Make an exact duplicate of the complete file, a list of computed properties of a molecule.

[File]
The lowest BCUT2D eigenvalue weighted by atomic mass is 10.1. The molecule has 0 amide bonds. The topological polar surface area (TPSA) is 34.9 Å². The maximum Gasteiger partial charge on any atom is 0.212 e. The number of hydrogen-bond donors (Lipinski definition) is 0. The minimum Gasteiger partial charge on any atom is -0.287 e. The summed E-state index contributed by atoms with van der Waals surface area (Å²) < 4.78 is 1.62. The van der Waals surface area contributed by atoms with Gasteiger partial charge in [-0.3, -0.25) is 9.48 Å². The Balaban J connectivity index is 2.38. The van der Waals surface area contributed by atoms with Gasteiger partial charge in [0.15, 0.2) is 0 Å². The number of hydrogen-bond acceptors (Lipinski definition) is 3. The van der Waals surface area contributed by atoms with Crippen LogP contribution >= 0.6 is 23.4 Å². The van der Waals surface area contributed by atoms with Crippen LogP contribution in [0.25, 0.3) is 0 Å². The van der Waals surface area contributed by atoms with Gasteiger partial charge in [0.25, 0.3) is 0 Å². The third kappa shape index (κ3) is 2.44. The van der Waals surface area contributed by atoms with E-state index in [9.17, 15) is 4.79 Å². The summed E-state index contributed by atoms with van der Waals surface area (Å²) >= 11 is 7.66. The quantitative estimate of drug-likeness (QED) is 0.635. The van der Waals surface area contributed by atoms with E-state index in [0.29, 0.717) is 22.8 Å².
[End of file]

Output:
The lowest BCUT2D eigenvalue weighted by atomic mass is 10.1. The molecule has 0 amide bonds. The topological polar surface area (TPSA) is 34.9 Å². The maximum Gasteiger partial charge on any atom is 0.212 e. The number of hydrogen-bond donors (Lipinski definition) is 0. The minimum Gasteiger partial charge on any atom is -0.287 e. The summed E-state index contributed by atoms with van der Waals surface area (Å²) < 4.78 is 1.62. The van der Waals surface area contributed by atoms with Gasteiger partial charge in [-0.3, -0.25) is 9.48 Å². The Balaban J connectivity index is 2.38. The van der Waals surface area contributed by atoms with Gasteiger partial charge in [0.15, 0.2) is 0 Å². The number of hydrogen-bond acceptors (Lipinski definition) is 3. The van der Waals surface area contributed by atoms with Crippen LogP contribution >= 0.6 is 23.4 Å². The van der Waals surface area contributed by atoms with Crippen LogP contribution in [0.25, 0.3) is 0 Å². The van der Waals surface area contributed by atoms with Gasteiger partial charge in [0.25, 0.3) is 0 Å². The third kappa shape index (κ3) is 2.44. The van der Waals surface area contributed by atoms with E-state index in [9.17, 15) is 4.79 Å². The summed E-state index contributed by atoms with van der Waals surface area (Å²) >= 11 is 7.66. The quantitative estimate of drug-likeness (QED) is 0.635. The van der Waals surface area contributed by atoms with E-state index in [0.29, 0.717) is 22.8 Å².